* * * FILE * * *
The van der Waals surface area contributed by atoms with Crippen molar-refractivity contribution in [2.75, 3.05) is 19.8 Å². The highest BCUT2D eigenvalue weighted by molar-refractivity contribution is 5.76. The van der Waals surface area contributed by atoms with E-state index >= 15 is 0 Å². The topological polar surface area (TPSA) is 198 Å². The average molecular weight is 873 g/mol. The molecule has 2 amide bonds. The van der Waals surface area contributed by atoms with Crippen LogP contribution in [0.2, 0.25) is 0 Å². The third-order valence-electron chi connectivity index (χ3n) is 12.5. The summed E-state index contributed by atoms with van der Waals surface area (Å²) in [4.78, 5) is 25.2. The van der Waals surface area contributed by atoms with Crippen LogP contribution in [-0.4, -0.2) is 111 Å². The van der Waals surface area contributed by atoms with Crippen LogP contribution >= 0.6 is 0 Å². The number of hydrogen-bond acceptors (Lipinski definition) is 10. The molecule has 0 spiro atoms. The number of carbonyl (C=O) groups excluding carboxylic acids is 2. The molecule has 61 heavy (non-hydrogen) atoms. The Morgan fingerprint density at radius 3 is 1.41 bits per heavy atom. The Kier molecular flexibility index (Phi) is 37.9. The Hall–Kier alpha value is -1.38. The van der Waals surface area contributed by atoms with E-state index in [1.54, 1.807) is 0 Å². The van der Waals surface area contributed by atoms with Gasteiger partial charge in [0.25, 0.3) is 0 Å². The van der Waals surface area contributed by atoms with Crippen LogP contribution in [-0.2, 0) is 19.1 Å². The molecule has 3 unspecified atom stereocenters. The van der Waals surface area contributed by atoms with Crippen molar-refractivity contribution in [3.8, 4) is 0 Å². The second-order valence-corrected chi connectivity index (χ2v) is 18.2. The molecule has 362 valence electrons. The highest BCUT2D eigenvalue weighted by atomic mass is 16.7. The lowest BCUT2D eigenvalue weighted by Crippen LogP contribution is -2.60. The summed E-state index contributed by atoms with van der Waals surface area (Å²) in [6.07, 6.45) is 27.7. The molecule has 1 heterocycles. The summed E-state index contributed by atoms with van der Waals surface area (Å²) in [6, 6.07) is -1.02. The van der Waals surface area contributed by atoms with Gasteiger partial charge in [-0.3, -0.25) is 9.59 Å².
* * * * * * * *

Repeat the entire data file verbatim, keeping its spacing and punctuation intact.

The van der Waals surface area contributed by atoms with Crippen molar-refractivity contribution in [2.75, 3.05) is 19.8 Å². The highest BCUT2D eigenvalue weighted by molar-refractivity contribution is 5.76. The van der Waals surface area contributed by atoms with E-state index >= 15 is 0 Å². The topological polar surface area (TPSA) is 198 Å². The average molecular weight is 873 g/mol. The molecule has 2 amide bonds. The van der Waals surface area contributed by atoms with Crippen LogP contribution in [0.2, 0.25) is 0 Å². The third-order valence-electron chi connectivity index (χ3n) is 12.5. The summed E-state index contributed by atoms with van der Waals surface area (Å²) in [4.78, 5) is 25.2. The van der Waals surface area contributed by atoms with Crippen LogP contribution in [-0.4, -0.2) is 111 Å². The van der Waals surface area contributed by atoms with Crippen LogP contribution >= 0.6 is 0 Å². The number of hydrogen-bond acceptors (Lipinski definition) is 10. The molecule has 0 spiro atoms. The number of carbonyl (C=O) groups excluding carboxylic acids is 2. The molecule has 61 heavy (non-hydrogen) atoms. The Morgan fingerprint density at radius 3 is 1.41 bits per heavy atom. The Kier molecular flexibility index (Phi) is 37.9. The Hall–Kier alpha value is -1.38. The van der Waals surface area contributed by atoms with E-state index in [1.54, 1.807) is 0 Å². The van der Waals surface area contributed by atoms with Gasteiger partial charge in [0.25, 0.3) is 0 Å². The van der Waals surface area contributed by atoms with Crippen LogP contribution in [-0.2, 0) is 19.1 Å². The molecule has 3 unspecified atom stereocenters. The van der Waals surface area contributed by atoms with Crippen molar-refractivity contribution in [3.8, 4) is 0 Å². The second-order valence-corrected chi connectivity index (χ2v) is 18.2. The molecule has 362 valence electrons. The highest BCUT2D eigenvalue weighted by atomic mass is 16.7. The lowest BCUT2D eigenvalue weighted by Crippen LogP contribution is -2.60. The summed E-state index contributed by atoms with van der Waals surface area (Å²) in [6.07, 6.45) is 27.7. The molecule has 1 heterocycles. The summed E-state index contributed by atoms with van der Waals surface area (Å²) in [6, 6.07) is -1.02. The van der Waals surface area contributed by atoms with Gasteiger partial charge in [-0.3, -0.25) is 9.59 Å².